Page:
Extortion causes villagers hardships in northern Yebyu Township
June 28, 2012
HURFOM: Recent field assessments report that, in 2012, an unidentified Mon breakaway group has been increasingly demanding money from villagers living in northern Ye Phyu Township, despite Burmese security forces located around Kyauktalin village. Local residents face difficulties ensuring their safety and access to income because the group threatens them if they are unable to pay. Many villagers, especially the youth, relocated to other places in order to escape the ongoing risks.
In the period between March and May 2012, an unidentified Mon breakaway group demanded a total of 10 million kyat from Kyauktalin villagers. The extortionists base their fees on the appearance of each house and the economic status it represents, charging roughly 300,000 kyat to the wealthiest-looking homes, 250,000 kyat for well-off, 150,000 kyat for lesser, and 50,000 to the poorest homes in Kaleinaung Sub-township, northern Yebyu Township, Tenasserim Region. The group demanded 500,000 kyat from the family living in the most lavish house in Alesakan village, close to Kyauktalin village in Ye Phyu Township.
These exorbitant demands are unrealistic considering that most villagers are manual laborers with modest incomes. There are around 150 houses, some of which are simple huts or bamboo shelters, but all are being asked to pay.
One Kyauktalin villager said, “There were only around 150 households in the village, so how could we afford to pay this amount of money from our one village?”
Villagers unable to deliver the large sums of money were concerned for their safety because the group threatened to kidnap anyone who did not pay. They extortionists attempted to kidnap the village’s senior monk, and threatened to kidnap his parents, who live in the Kyauktalin village, if they were unable to capture him. In March, the group came to the village chairman’s house to intimidate him, as well. Both the chairman and senior monk fled the village for a while to escape the increasing threats.
Villagers were afraid to be kidnapped and had to interrupt their regular work activities as they did not want to risk going to their farms and plantations. On top of this, after the Mon breakaway group announced that they were collecting money from the villagers, Light Infantry Battalion (LIB) No. 410 temporarily prohibited villagers from going to their farms and plantations because the troops were concerned the villagers would supply rations to the outlaws.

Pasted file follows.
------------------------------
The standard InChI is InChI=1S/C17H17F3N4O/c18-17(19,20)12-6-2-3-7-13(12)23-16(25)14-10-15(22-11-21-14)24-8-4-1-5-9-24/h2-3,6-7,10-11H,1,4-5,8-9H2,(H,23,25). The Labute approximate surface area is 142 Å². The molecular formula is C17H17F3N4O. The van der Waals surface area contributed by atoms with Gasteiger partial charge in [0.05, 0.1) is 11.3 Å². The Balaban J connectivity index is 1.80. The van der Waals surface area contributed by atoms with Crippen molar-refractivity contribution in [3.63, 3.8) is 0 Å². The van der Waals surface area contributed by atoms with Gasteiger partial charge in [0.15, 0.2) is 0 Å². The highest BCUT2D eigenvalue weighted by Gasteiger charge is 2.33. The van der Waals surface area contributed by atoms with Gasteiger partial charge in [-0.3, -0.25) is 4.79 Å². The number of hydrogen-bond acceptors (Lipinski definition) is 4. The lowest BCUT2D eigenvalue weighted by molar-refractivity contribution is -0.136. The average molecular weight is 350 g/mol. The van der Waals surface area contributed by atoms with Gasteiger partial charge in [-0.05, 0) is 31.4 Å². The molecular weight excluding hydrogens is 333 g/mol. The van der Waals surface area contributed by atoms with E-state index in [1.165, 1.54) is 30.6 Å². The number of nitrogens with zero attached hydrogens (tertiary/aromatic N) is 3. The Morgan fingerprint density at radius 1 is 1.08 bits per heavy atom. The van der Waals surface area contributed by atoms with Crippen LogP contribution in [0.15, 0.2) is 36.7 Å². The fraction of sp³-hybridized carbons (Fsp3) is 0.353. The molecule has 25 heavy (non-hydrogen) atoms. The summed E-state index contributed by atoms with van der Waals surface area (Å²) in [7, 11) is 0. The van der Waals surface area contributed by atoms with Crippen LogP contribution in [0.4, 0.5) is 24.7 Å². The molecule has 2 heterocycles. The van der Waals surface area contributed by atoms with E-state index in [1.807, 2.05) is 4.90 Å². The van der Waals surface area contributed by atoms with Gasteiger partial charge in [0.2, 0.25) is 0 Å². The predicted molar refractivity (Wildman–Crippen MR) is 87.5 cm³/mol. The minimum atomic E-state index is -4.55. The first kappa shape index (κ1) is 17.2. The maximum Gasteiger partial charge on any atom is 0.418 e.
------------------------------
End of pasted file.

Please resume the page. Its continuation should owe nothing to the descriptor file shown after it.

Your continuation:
One villager described a common complaint that, “Due to the weeks-long prohibition on visiting farms and plantations, we could not tap our rubber trees or work our farms. Consequently, we could not earn enough to cover our daily expenses.”
Now, supporters of the local monastery have started to collect money from the villagers to give to the Mon group. However, villagers still cannot afford to pay. Burmese troops were unwilling to assist the Kyauktalin villagers to provide funds to the robber group.
The persistent pressure of arbitrary extortion puts a strain not only on the villagers’ daily income, but also on their overall livelihoods. In contrast with previous years, 2012 saw more villagers relocating and working in other places. Also, young people struggled more to ensure personal safety and to avoid conflict.
According to field assessments, “At least one or two members of each household went to Thailand to work because they wanted to escape from village conflict and live more safely.”
For ten years, Mon splinter groups have demanded money from Alesakan, Kyauktalin and Kyaukadin villages located near the primary motorway. In 2003, extortionists brought in between 3 and 5 million kyat by demanding 10,000 kyat of the finest, 2,000 of mid-level, and 1,500 of the poorest families. While cases of extortion have occurred for a decade, this year, the amounts demanded doubled, making the situation unsustainable.